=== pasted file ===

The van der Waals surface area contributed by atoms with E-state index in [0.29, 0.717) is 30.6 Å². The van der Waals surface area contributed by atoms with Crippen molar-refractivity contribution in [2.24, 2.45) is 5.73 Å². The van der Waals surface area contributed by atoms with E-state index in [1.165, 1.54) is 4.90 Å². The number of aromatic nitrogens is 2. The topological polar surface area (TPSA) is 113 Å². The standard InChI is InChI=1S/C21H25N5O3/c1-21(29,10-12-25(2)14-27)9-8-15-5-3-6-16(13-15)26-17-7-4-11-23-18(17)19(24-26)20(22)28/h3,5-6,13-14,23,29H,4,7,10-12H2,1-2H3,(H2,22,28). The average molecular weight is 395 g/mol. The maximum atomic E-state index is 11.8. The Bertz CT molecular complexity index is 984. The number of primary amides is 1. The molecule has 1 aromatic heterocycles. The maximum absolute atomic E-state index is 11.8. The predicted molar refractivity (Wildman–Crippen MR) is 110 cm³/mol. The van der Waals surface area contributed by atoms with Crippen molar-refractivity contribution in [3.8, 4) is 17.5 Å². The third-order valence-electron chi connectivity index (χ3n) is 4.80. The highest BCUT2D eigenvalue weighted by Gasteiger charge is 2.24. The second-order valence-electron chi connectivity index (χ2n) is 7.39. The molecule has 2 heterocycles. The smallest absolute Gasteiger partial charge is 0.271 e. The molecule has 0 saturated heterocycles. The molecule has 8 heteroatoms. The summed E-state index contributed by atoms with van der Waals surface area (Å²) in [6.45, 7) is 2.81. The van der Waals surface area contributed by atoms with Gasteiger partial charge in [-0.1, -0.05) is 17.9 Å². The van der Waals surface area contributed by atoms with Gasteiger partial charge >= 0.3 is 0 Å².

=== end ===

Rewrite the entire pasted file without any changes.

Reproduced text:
The van der Waals surface area contributed by atoms with E-state index in [0.29, 0.717) is 30.6 Å². The van der Waals surface area contributed by atoms with Crippen molar-refractivity contribution in [2.24, 2.45) is 5.73 Å². The van der Waals surface area contributed by atoms with E-state index in [1.165, 1.54) is 4.90 Å². The number of aromatic nitrogens is 2. The topological polar surface area (TPSA) is 113 Å². The standard InChI is InChI=1S/C21H25N5O3/c1-21(29,10-12-25(2)14-27)9-8-15-5-3-6-16(13-15)26-17-7-4-11-23-18(17)19(24-26)20(22)28/h3,5-6,13-14,23,29H,4,7,10-12H2,1-2H3,(H2,22,28). The average molecular weight is 395 g/mol. The maximum atomic E-state index is 11.8. The Bertz CT molecular complexity index is 984. The number of primary amides is 1. The molecule has 1 aromatic heterocycles. The maximum absolute atomic E-state index is 11.8. The predicted molar refractivity (Wildman–Crippen MR) is 110 cm³/mol. The van der Waals surface area contributed by atoms with Crippen molar-refractivity contribution in [3.8, 4) is 17.5 Å². The third-order valence-electron chi connectivity index (χ3n) is 4.80. The highest BCUT2D eigenvalue weighted by Gasteiger charge is 2.24. The second-order valence-electron chi connectivity index (χ2n) is 7.39. The molecule has 2 heterocycles. The smallest absolute Gasteiger partial charge is 0.271 e. The molecule has 0 saturated heterocycles. The molecule has 8 heteroatoms. The summed E-state index contributed by atoms with van der Waals surface area (Å²) in [6.45, 7) is 2.81. The van der Waals surface area contributed by atoms with Gasteiger partial charge in [-0.1, -0.05) is 17.9 Å². The van der Waals surface area contributed by atoms with Gasteiger partial charge >= 0.3 is 0 Å².